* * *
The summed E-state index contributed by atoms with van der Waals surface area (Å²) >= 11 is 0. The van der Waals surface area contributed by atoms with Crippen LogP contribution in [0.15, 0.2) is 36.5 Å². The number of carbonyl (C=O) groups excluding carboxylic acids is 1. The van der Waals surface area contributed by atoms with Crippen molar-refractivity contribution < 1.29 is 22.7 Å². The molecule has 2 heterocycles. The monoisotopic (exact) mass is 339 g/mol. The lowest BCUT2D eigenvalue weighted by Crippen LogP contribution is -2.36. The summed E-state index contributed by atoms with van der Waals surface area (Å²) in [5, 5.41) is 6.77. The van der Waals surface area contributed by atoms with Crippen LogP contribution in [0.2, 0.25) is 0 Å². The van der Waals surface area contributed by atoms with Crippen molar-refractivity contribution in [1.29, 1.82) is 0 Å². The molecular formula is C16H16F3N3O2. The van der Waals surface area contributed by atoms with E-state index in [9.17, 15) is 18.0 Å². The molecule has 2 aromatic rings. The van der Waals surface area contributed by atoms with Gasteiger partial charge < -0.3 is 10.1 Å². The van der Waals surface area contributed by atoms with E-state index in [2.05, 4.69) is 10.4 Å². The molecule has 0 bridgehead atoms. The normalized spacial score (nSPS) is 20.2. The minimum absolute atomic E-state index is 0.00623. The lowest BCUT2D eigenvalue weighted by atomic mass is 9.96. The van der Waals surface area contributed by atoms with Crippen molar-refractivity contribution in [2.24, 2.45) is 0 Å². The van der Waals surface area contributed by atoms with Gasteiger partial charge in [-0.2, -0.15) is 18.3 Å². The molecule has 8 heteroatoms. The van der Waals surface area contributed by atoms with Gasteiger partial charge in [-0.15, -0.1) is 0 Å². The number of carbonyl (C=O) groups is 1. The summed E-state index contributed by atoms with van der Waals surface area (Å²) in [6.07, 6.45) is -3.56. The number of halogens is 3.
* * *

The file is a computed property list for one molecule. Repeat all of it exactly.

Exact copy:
The summed E-state index contributed by atoms with van der Waals surface area (Å²) >= 11 is 0. The van der Waals surface area contributed by atoms with Crippen LogP contribution in [0.15, 0.2) is 36.5 Å². The number of carbonyl (C=O) groups excluding carboxylic acids is 1. The van der Waals surface area contributed by atoms with Crippen molar-refractivity contribution < 1.29 is 22.7 Å². The molecule has 2 heterocycles. The monoisotopic (exact) mass is 339 g/mol. The lowest BCUT2D eigenvalue weighted by Crippen LogP contribution is -2.36. The summed E-state index contributed by atoms with van der Waals surface area (Å²) in [5, 5.41) is 6.77. The van der Waals surface area contributed by atoms with Crippen LogP contribution in [0.2, 0.25) is 0 Å². The van der Waals surface area contributed by atoms with Crippen molar-refractivity contribution in [1.29, 1.82) is 0 Å². The molecular formula is C16H16F3N3O2. The van der Waals surface area contributed by atoms with E-state index in [9.17, 15) is 18.0 Å². The molecule has 2 aromatic rings. The van der Waals surface area contributed by atoms with Gasteiger partial charge < -0.3 is 10.1 Å². The van der Waals surface area contributed by atoms with E-state index in [2.05, 4.69) is 10.4 Å². The molecule has 0 bridgehead atoms. The normalized spacial score (nSPS) is 20.2. The minimum absolute atomic E-state index is 0.00623. The lowest BCUT2D eigenvalue weighted by atomic mass is 9.96. The van der Waals surface area contributed by atoms with Crippen molar-refractivity contribution in [2.24, 2.45) is 0 Å². The van der Waals surface area contributed by atoms with Gasteiger partial charge in [-0.2, -0.15) is 18.3 Å². The molecule has 8 heteroatoms. The van der Waals surface area contributed by atoms with Gasteiger partial charge in [-0.15, -0.1) is 0 Å². The number of carbonyl (C=O) groups is 1. The summed E-state index contributed by atoms with van der Waals surface area (Å²) in [6.07, 6.45) is -3.56. The number of halogens is 3.